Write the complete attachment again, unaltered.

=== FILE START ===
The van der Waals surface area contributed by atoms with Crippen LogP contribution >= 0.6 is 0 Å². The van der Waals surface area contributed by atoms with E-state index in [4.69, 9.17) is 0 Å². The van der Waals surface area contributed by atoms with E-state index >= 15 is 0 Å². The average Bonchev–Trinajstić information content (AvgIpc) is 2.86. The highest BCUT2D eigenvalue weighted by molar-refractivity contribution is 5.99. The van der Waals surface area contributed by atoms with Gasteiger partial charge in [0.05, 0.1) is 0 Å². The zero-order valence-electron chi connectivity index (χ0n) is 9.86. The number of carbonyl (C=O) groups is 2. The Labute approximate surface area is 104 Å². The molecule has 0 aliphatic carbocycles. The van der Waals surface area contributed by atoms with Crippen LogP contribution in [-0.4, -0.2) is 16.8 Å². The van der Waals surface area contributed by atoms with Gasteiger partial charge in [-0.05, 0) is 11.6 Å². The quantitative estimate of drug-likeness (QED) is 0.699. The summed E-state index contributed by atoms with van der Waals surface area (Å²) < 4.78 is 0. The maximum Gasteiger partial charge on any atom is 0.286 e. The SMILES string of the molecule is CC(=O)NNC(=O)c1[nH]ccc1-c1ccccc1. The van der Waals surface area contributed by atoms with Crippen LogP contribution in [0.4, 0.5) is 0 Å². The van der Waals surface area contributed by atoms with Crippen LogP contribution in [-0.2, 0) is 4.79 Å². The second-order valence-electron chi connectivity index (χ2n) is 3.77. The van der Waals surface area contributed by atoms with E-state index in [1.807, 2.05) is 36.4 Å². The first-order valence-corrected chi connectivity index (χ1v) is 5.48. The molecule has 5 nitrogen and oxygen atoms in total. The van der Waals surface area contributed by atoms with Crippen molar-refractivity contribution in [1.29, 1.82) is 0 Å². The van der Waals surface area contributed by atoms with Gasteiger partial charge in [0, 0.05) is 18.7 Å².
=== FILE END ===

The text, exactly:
The van der Waals surface area contributed by atoms with Crippen LogP contribution >= 0.6 is 0 Å². The van der Waals surface area contributed by atoms with E-state index in [4.69, 9.17) is 0 Å². The van der Waals surface area contributed by atoms with E-state index >= 15 is 0 Å². The average Bonchev–Trinajstić information content (AvgIpc) is 2.86. The highest BCUT2D eigenvalue weighted by molar-refractivity contribution is 5.99. The van der Waals surface area contributed by atoms with Gasteiger partial charge in [0.05, 0.1) is 0 Å². The zero-order valence-electron chi connectivity index (χ0n) is 9.86. The number of carbonyl (C=O) groups is 2. The Labute approximate surface area is 104 Å². The molecule has 0 aliphatic carbocycles. The van der Waals surface area contributed by atoms with Crippen LogP contribution in [-0.4, -0.2) is 16.8 Å². The van der Waals surface area contributed by atoms with Gasteiger partial charge in [-0.05, 0) is 11.6 Å². The quantitative estimate of drug-likeness (QED) is 0.699. The summed E-state index contributed by atoms with van der Waals surface area (Å²) < 4.78 is 0. The maximum Gasteiger partial charge on any atom is 0.286 e. The SMILES string of the molecule is CC(=O)NNC(=O)c1[nH]ccc1-c1ccccc1. The van der Waals surface area contributed by atoms with Crippen LogP contribution in [0.4, 0.5) is 0 Å². The van der Waals surface area contributed by atoms with Crippen LogP contribution in [-0.2, 0) is 4.79 Å². The second-order valence-electron chi connectivity index (χ2n) is 3.77. The van der Waals surface area contributed by atoms with E-state index in [1.807, 2.05) is 36.4 Å². The first-order valence-corrected chi connectivity index (χ1v) is 5.48. The molecule has 5 nitrogen and oxygen atoms in total. The van der Waals surface area contributed by atoms with Crippen molar-refractivity contribution in [1.29, 1.82) is 0 Å². The van der Waals surface area contributed by atoms with Gasteiger partial charge in [0, 0.05) is 18.7 Å².